Understanding Global Poverty introduces students to the study and analysis of poverty, helping them to understand why it is pervasive across human societies, and how it can be reduced through proven policy solutions. Using the capabilities and human development approach, the book foregrounds the human aspects of poverty, keeping the voices, experiences and needs of the world's poor in the centre of the analysis.
Drawing on decades of teaching, research and fieldwork, this interdisciplinary volume is unique in its rigorous application of the multiple disciplines of anthropology, sociology, political science, public health and economics to the phenomenon of global poverty. Starting with definitions and measurement, the book goes on to explore causes of poverty and policy responses, aiming to give a realistic account of what poverty reduction programmes actually look like. Finally, the book draws together the ethics of why we should work to reduce poverty and what actions readers themselves can take to reduce poverty.
This book is an accessible and engaging introduction to the key issues surrounding poverty, with key questions, case studies, discussion questions and further reading suggestions to support learning. Perfect as an introductory textbook for postgraduates and upper level undergraduates, Understanding Global Poverty will also be a valuable resource to policy makers and development practitioners looking for a comprehensive guide to the theoretical frameworks of poverty through the lens of human development.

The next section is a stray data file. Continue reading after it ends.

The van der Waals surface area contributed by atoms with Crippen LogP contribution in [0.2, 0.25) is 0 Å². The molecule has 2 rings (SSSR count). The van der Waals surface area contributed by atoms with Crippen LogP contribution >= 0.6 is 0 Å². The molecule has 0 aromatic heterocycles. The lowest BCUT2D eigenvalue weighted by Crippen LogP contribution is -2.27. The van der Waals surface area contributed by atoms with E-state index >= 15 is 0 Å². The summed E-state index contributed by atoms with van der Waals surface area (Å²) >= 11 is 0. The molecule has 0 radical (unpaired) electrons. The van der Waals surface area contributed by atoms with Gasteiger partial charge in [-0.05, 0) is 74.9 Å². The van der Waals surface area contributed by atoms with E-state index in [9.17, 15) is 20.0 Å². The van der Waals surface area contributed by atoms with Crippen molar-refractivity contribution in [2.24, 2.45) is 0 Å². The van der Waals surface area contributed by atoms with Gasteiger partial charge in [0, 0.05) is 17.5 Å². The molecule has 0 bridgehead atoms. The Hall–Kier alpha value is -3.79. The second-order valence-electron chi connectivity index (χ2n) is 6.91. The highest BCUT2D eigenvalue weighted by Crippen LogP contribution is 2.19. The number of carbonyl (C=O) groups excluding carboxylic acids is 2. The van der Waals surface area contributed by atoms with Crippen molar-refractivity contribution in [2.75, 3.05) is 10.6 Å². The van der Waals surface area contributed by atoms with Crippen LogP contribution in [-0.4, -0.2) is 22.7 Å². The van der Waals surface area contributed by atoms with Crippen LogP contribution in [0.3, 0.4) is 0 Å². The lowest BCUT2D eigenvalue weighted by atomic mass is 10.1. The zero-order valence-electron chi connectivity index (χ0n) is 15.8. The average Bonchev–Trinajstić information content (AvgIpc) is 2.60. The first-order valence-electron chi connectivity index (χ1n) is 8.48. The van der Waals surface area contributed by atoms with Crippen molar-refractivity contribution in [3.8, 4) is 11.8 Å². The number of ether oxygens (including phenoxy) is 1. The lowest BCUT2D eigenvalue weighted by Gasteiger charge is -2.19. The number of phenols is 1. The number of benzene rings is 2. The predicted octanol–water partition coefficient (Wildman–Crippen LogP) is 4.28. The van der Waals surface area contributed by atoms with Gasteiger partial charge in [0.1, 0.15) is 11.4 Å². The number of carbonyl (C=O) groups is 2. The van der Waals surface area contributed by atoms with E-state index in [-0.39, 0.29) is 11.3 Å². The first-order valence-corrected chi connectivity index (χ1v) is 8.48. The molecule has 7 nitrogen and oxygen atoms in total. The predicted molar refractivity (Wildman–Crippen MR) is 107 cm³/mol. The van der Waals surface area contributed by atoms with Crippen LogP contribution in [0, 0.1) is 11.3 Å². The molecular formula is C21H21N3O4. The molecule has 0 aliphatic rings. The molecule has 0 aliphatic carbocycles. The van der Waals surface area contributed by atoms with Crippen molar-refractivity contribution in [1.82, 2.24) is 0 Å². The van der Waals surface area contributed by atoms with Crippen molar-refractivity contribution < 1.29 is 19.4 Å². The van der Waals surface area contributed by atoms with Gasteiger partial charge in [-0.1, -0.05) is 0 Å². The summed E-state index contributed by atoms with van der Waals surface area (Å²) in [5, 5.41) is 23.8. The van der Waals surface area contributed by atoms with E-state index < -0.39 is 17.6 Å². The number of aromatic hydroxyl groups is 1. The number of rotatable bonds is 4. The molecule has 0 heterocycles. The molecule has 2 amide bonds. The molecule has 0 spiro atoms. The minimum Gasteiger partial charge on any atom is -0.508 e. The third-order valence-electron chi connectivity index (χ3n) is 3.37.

Publisher: Taylor & Francis Ltd
Number of pages: 290
Weight: 692 g
Dimensions: 248 x 171 mm
"Benjamin Curtis and Serena Cosgrove have produced a compelling and, at times, moving guide that comprehensively rehearses the major challenges of poverty facing our unequal world, addressing these both conceptually and with empirical evidence and examples. Their book requires that we all pay careful attention to lives lacking human dignity and access to a threshold of basic human capabilities for well-being and agency, and to who is responsible for the current deplorable state of affairs globally in which too many people - men, women and children - are deprived unnecessarily and avoidably of human freedoms. The book should be required reading for practitioners and policy makers involved in development, as well as scholars working in the field of development, all grappling with the formidable - and yet feasible- challenge of multi-dimensional poverty and its significant reduction. As the authors make clear, this is a matter of ethics and global justice - a moral imperative towards which each of us should strive individually and in solidarity with others across levels of communities and governance structures. As the authors explain, people reading this book should aspire to think more deeply about both their obligations to reduce poverty and the actions they can take to that end." - Melanie Walker, National Research Foundation Chair and Director of the Centre for Research on Higher Education and Development at University of the Free State, South Africa
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